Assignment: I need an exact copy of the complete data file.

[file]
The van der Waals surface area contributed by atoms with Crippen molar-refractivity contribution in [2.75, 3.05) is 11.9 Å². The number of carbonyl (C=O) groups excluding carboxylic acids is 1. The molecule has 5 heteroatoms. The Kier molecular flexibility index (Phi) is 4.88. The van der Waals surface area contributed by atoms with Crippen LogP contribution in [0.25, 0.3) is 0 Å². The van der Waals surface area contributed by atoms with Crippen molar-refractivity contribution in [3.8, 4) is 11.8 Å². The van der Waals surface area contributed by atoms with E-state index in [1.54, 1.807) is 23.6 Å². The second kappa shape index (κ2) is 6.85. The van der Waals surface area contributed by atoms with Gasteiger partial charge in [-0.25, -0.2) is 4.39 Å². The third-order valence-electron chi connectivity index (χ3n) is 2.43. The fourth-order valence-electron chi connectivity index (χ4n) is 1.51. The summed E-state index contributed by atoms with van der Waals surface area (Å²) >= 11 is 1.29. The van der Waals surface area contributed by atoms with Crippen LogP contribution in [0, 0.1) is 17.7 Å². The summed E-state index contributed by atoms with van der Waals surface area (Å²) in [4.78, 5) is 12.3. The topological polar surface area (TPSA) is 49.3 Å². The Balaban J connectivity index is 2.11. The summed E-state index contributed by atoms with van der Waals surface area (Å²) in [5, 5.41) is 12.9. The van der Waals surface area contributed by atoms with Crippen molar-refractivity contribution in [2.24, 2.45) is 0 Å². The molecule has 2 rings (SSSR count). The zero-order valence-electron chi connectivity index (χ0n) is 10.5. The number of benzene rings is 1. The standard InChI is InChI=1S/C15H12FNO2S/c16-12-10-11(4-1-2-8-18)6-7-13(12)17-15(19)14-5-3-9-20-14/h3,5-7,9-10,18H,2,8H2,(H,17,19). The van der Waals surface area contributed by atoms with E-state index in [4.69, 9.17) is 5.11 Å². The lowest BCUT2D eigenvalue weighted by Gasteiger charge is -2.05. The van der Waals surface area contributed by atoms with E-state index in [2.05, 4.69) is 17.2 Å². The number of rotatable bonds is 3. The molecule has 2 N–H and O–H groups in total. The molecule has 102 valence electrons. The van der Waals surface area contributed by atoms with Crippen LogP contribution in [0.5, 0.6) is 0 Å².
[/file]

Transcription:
The van der Waals surface area contributed by atoms with Crippen molar-refractivity contribution in [2.75, 3.05) is 11.9 Å². The number of carbonyl (C=O) groups excluding carboxylic acids is 1. The molecule has 5 heteroatoms. The Kier molecular flexibility index (Phi) is 4.88. The van der Waals surface area contributed by atoms with Crippen LogP contribution in [0.25, 0.3) is 0 Å². The van der Waals surface area contributed by atoms with Crippen molar-refractivity contribution in [3.8, 4) is 11.8 Å². The van der Waals surface area contributed by atoms with E-state index in [1.54, 1.807) is 23.6 Å². The second kappa shape index (κ2) is 6.85. The van der Waals surface area contributed by atoms with Gasteiger partial charge in [-0.25, -0.2) is 4.39 Å². The third-order valence-electron chi connectivity index (χ3n) is 2.43. The fourth-order valence-electron chi connectivity index (χ4n) is 1.51. The summed E-state index contributed by atoms with van der Waals surface area (Å²) >= 11 is 1.29. The van der Waals surface area contributed by atoms with Crippen LogP contribution in [0, 0.1) is 17.7 Å². The summed E-state index contributed by atoms with van der Waals surface area (Å²) in [4.78, 5) is 12.3. The topological polar surface area (TPSA) is 49.3 Å². The Balaban J connectivity index is 2.11. The summed E-state index contributed by atoms with van der Waals surface area (Å²) in [5, 5.41) is 12.9. The van der Waals surface area contributed by atoms with Crippen molar-refractivity contribution in [2.24, 2.45) is 0 Å². The molecule has 2 rings (SSSR count). The zero-order valence-electron chi connectivity index (χ0n) is 10.5. The number of benzene rings is 1. The standard InChI is InChI=1S/C15H12FNO2S/c16-12-10-11(4-1-2-8-18)6-7-13(12)17-15(19)14-5-3-9-20-14/h3,5-7,9-10,18H,2,8H2,(H,17,19). The van der Waals surface area contributed by atoms with E-state index in [4.69, 9.17) is 5.11 Å². The lowest BCUT2D eigenvalue weighted by Gasteiger charge is -2.05. The van der Waals surface area contributed by atoms with E-state index in [2.05, 4.69) is 17.2 Å². The number of rotatable bonds is 3. The molecule has 2 N–H and O–H groups in total. The molecule has 102 valence electrons. The van der Waals surface area contributed by atoms with Crippen LogP contribution in [0.5, 0.6) is 0 Å².